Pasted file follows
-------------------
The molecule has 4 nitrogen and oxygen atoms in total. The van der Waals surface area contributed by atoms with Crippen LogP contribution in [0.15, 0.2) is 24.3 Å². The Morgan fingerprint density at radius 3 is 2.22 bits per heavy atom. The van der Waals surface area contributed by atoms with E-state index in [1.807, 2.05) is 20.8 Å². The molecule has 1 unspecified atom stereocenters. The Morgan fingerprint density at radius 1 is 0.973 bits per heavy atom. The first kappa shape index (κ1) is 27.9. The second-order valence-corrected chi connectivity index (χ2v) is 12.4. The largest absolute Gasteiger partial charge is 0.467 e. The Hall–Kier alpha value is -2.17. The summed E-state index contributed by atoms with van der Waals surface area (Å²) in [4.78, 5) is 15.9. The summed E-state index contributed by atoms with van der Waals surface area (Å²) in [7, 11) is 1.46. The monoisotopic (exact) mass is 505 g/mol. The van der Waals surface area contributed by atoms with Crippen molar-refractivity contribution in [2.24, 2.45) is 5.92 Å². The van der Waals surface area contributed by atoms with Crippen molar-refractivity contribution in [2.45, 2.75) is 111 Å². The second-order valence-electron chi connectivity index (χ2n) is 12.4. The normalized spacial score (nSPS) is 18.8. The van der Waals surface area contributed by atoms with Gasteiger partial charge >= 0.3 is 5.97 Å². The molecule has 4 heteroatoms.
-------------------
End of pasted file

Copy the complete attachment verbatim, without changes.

The molecule has 4 nitrogen and oxygen atoms in total. The van der Waals surface area contributed by atoms with Crippen LogP contribution in [0.15, 0.2) is 24.3 Å². The Morgan fingerprint density at radius 3 is 2.22 bits per heavy atom. The van der Waals surface area contributed by atoms with E-state index in [1.807, 2.05) is 20.8 Å². The molecule has 1 unspecified atom stereocenters. The Morgan fingerprint density at radius 1 is 0.973 bits per heavy atom. The first kappa shape index (κ1) is 27.9. The second-order valence-corrected chi connectivity index (χ2v) is 12.4. The largest absolute Gasteiger partial charge is 0.467 e. The Hall–Kier alpha value is -2.17. The summed E-state index contributed by atoms with van der Waals surface area (Å²) in [4.78, 5) is 15.9. The summed E-state index contributed by atoms with van der Waals surface area (Å²) in [7, 11) is 1.46. The monoisotopic (exact) mass is 505 g/mol. The van der Waals surface area contributed by atoms with Crippen molar-refractivity contribution in [2.24, 2.45) is 5.92 Å². The van der Waals surface area contributed by atoms with Crippen molar-refractivity contribution in [2.45, 2.75) is 111 Å². The second-order valence-electron chi connectivity index (χ2n) is 12.4. The normalized spacial score (nSPS) is 18.8. The van der Waals surface area contributed by atoms with Gasteiger partial charge >= 0.3 is 5.97 Å². The molecule has 4 heteroatoms.